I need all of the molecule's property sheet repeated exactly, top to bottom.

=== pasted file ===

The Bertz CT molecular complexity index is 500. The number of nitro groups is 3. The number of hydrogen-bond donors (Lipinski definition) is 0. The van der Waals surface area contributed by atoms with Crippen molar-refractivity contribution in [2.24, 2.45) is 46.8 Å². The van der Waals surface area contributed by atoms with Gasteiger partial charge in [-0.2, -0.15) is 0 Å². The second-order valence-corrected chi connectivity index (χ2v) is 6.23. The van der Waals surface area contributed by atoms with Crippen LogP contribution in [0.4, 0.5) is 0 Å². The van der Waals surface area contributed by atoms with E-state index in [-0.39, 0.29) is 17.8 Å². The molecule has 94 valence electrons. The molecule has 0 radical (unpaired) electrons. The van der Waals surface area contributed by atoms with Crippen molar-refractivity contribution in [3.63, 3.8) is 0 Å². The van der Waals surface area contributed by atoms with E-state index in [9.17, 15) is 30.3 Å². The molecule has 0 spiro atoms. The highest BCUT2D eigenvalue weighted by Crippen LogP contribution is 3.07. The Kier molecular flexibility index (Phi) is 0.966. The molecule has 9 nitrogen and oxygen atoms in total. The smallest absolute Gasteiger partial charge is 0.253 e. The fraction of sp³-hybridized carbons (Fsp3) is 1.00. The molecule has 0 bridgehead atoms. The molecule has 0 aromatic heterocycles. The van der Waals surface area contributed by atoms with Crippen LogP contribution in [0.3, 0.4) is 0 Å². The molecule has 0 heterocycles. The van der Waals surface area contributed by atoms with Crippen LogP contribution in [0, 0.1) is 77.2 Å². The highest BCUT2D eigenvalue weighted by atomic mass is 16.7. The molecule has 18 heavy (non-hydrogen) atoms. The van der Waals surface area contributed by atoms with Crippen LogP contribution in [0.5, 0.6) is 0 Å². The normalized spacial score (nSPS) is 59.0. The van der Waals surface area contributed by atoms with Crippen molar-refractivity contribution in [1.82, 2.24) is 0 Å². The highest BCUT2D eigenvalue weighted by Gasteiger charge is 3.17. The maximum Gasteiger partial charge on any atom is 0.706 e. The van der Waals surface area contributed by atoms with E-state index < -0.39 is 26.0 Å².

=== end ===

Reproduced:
The Bertz CT molecular complexity index is 500. The number of nitro groups is 3. The number of hydrogen-bond donors (Lipinski definition) is 0. The van der Waals surface area contributed by atoms with Crippen molar-refractivity contribution in [2.24, 2.45) is 46.8 Å². The van der Waals surface area contributed by atoms with Gasteiger partial charge in [-0.2, -0.15) is 0 Å². The second-order valence-corrected chi connectivity index (χ2v) is 6.23. The van der Waals surface area contributed by atoms with Crippen LogP contribution in [0.4, 0.5) is 0 Å². The van der Waals surface area contributed by atoms with E-state index in [-0.39, 0.29) is 17.8 Å². The molecule has 94 valence electrons. The molecule has 0 radical (unpaired) electrons. The van der Waals surface area contributed by atoms with Crippen molar-refractivity contribution in [3.63, 3.8) is 0 Å². The van der Waals surface area contributed by atoms with E-state index in [9.17, 15) is 30.3 Å². The molecule has 0 spiro atoms. The highest BCUT2D eigenvalue weighted by Crippen LogP contribution is 3.07. The Kier molecular flexibility index (Phi) is 0.966. The molecule has 9 nitrogen and oxygen atoms in total. The smallest absolute Gasteiger partial charge is 0.253 e. The fraction of sp³-hybridized carbons (Fsp3) is 1.00. The molecule has 0 bridgehead atoms. The molecule has 0 aromatic heterocycles. The van der Waals surface area contributed by atoms with Crippen LogP contribution in [0.3, 0.4) is 0 Å². The molecule has 0 heterocycles. The van der Waals surface area contributed by atoms with Crippen LogP contribution in [0, 0.1) is 77.2 Å². The highest BCUT2D eigenvalue weighted by atomic mass is 16.7. The molecule has 18 heavy (non-hydrogen) atoms. The van der Waals surface area contributed by atoms with Crippen LogP contribution in [0.5, 0.6) is 0 Å². The normalized spacial score (nSPS) is 59.0. The van der Waals surface area contributed by atoms with Crippen molar-refractivity contribution in [1.82, 2.24) is 0 Å². The highest BCUT2D eigenvalue weighted by Gasteiger charge is 3.17. The maximum Gasteiger partial charge on any atom is 0.706 e. The van der Waals surface area contributed by atoms with E-state index < -0.39 is 26.0 Å².